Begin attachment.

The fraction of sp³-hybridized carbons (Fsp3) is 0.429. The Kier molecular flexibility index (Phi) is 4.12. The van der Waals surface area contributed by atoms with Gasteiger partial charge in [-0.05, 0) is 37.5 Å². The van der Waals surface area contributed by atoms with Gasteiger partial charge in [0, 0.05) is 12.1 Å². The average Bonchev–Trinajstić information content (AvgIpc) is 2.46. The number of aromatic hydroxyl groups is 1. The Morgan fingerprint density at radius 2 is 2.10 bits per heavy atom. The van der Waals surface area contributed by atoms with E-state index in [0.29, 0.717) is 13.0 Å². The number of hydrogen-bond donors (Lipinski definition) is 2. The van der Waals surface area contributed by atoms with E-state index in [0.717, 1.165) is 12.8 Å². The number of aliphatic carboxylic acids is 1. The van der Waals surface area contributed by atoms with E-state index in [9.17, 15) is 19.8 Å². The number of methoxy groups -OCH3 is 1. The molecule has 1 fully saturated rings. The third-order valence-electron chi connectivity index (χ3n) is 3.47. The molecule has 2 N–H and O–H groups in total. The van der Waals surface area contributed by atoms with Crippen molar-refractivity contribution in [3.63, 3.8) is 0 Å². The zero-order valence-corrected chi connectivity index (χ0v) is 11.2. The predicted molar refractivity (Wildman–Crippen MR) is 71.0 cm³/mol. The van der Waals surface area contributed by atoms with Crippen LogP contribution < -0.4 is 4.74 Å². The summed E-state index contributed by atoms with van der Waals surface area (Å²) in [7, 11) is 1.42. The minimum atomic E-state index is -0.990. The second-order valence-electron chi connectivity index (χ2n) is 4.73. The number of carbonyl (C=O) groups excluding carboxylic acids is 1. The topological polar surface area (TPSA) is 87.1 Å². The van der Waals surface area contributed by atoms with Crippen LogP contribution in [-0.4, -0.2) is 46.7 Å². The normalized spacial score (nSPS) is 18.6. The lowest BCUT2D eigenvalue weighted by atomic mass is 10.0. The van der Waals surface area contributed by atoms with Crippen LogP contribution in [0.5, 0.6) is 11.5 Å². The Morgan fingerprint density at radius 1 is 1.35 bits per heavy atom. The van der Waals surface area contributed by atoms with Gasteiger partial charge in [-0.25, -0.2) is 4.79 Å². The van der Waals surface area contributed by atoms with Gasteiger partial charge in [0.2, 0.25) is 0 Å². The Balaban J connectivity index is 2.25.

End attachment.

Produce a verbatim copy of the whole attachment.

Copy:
The fraction of sp³-hybridized carbons (Fsp3) is 0.429. The Kier molecular flexibility index (Phi) is 4.12. The van der Waals surface area contributed by atoms with Gasteiger partial charge in [-0.05, 0) is 37.5 Å². The van der Waals surface area contributed by atoms with Gasteiger partial charge in [0, 0.05) is 12.1 Å². The average Bonchev–Trinajstić information content (AvgIpc) is 2.46. The number of aromatic hydroxyl groups is 1. The Morgan fingerprint density at radius 2 is 2.10 bits per heavy atom. The van der Waals surface area contributed by atoms with E-state index in [0.29, 0.717) is 13.0 Å². The number of hydrogen-bond donors (Lipinski definition) is 2. The van der Waals surface area contributed by atoms with E-state index in [0.717, 1.165) is 12.8 Å². The number of aliphatic carboxylic acids is 1. The van der Waals surface area contributed by atoms with E-state index in [9.17, 15) is 19.8 Å². The number of methoxy groups -OCH3 is 1. The molecule has 1 fully saturated rings. The third-order valence-electron chi connectivity index (χ3n) is 3.47. The molecule has 2 N–H and O–H groups in total. The van der Waals surface area contributed by atoms with Crippen molar-refractivity contribution in [3.63, 3.8) is 0 Å². The zero-order valence-corrected chi connectivity index (χ0v) is 11.2. The predicted molar refractivity (Wildman–Crippen MR) is 71.0 cm³/mol. The van der Waals surface area contributed by atoms with Crippen LogP contribution < -0.4 is 4.74 Å². The summed E-state index contributed by atoms with van der Waals surface area (Å²) in [7, 11) is 1.42. The minimum atomic E-state index is -0.990. The second-order valence-electron chi connectivity index (χ2n) is 4.73. The number of carbonyl (C=O) groups excluding carboxylic acids is 1. The topological polar surface area (TPSA) is 87.1 Å². The van der Waals surface area contributed by atoms with Crippen LogP contribution in [-0.4, -0.2) is 46.7 Å². The normalized spacial score (nSPS) is 18.6. The lowest BCUT2D eigenvalue weighted by atomic mass is 10.0. The van der Waals surface area contributed by atoms with Crippen LogP contribution in [0.5, 0.6) is 11.5 Å². The Morgan fingerprint density at radius 1 is 1.35 bits per heavy atom. The van der Waals surface area contributed by atoms with Gasteiger partial charge in [-0.25, -0.2) is 4.79 Å². The van der Waals surface area contributed by atoms with Gasteiger partial charge in [0.2, 0.25) is 0 Å². The Balaban J connectivity index is 2.25.